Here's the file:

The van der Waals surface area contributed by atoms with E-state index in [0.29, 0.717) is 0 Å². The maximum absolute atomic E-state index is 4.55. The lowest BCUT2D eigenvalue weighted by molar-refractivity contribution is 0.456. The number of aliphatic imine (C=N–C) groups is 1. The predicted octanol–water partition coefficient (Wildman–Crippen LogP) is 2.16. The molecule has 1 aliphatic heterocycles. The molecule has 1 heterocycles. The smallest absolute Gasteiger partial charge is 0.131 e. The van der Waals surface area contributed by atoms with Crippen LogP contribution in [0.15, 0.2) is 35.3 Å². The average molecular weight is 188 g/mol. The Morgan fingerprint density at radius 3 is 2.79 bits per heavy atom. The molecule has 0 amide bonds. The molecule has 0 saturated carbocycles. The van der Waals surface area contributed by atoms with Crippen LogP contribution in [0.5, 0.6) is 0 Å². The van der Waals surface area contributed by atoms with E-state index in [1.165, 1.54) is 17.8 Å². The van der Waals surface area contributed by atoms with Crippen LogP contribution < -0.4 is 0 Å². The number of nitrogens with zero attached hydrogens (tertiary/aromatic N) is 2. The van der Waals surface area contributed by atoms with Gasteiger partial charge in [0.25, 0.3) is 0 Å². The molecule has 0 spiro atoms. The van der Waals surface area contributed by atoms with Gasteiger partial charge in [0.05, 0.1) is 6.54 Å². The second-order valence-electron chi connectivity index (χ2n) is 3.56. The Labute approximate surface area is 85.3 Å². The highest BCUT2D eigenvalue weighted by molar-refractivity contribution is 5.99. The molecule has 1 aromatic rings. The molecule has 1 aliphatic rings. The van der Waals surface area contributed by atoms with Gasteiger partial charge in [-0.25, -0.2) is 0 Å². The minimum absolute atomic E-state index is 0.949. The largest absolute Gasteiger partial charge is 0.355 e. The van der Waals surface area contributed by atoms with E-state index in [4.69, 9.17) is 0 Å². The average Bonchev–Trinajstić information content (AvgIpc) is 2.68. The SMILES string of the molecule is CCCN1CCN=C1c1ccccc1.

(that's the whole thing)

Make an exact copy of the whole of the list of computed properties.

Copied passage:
The van der Waals surface area contributed by atoms with E-state index in [0.29, 0.717) is 0 Å². The maximum absolute atomic E-state index is 4.55. The lowest BCUT2D eigenvalue weighted by molar-refractivity contribution is 0.456. The number of aliphatic imine (C=N–C) groups is 1. The predicted octanol–water partition coefficient (Wildman–Crippen LogP) is 2.16. The molecule has 1 aliphatic heterocycles. The molecule has 1 heterocycles. The smallest absolute Gasteiger partial charge is 0.131 e. The van der Waals surface area contributed by atoms with Crippen LogP contribution in [0.15, 0.2) is 35.3 Å². The average molecular weight is 188 g/mol. The Morgan fingerprint density at radius 3 is 2.79 bits per heavy atom. The molecule has 0 amide bonds. The molecule has 0 saturated carbocycles. The van der Waals surface area contributed by atoms with Crippen LogP contribution in [0.5, 0.6) is 0 Å². The van der Waals surface area contributed by atoms with E-state index in [1.165, 1.54) is 17.8 Å². The van der Waals surface area contributed by atoms with Crippen LogP contribution < -0.4 is 0 Å². The number of nitrogens with zero attached hydrogens (tertiary/aromatic N) is 2. The van der Waals surface area contributed by atoms with Gasteiger partial charge in [0.25, 0.3) is 0 Å². The molecule has 0 spiro atoms. The van der Waals surface area contributed by atoms with Gasteiger partial charge in [0.05, 0.1) is 6.54 Å². The second-order valence-electron chi connectivity index (χ2n) is 3.56. The Labute approximate surface area is 85.3 Å². The highest BCUT2D eigenvalue weighted by molar-refractivity contribution is 5.99. The molecule has 1 aromatic rings. The molecule has 1 aliphatic rings. The van der Waals surface area contributed by atoms with Gasteiger partial charge in [-0.25, -0.2) is 0 Å². The minimum absolute atomic E-state index is 0.949. The largest absolute Gasteiger partial charge is 0.355 e. The van der Waals surface area contributed by atoms with E-state index in [4.69, 9.17) is 0 Å². The average Bonchev–Trinajstić information content (AvgIpc) is 2.68. The SMILES string of the molecule is CCCN1CCN=C1c1ccccc1.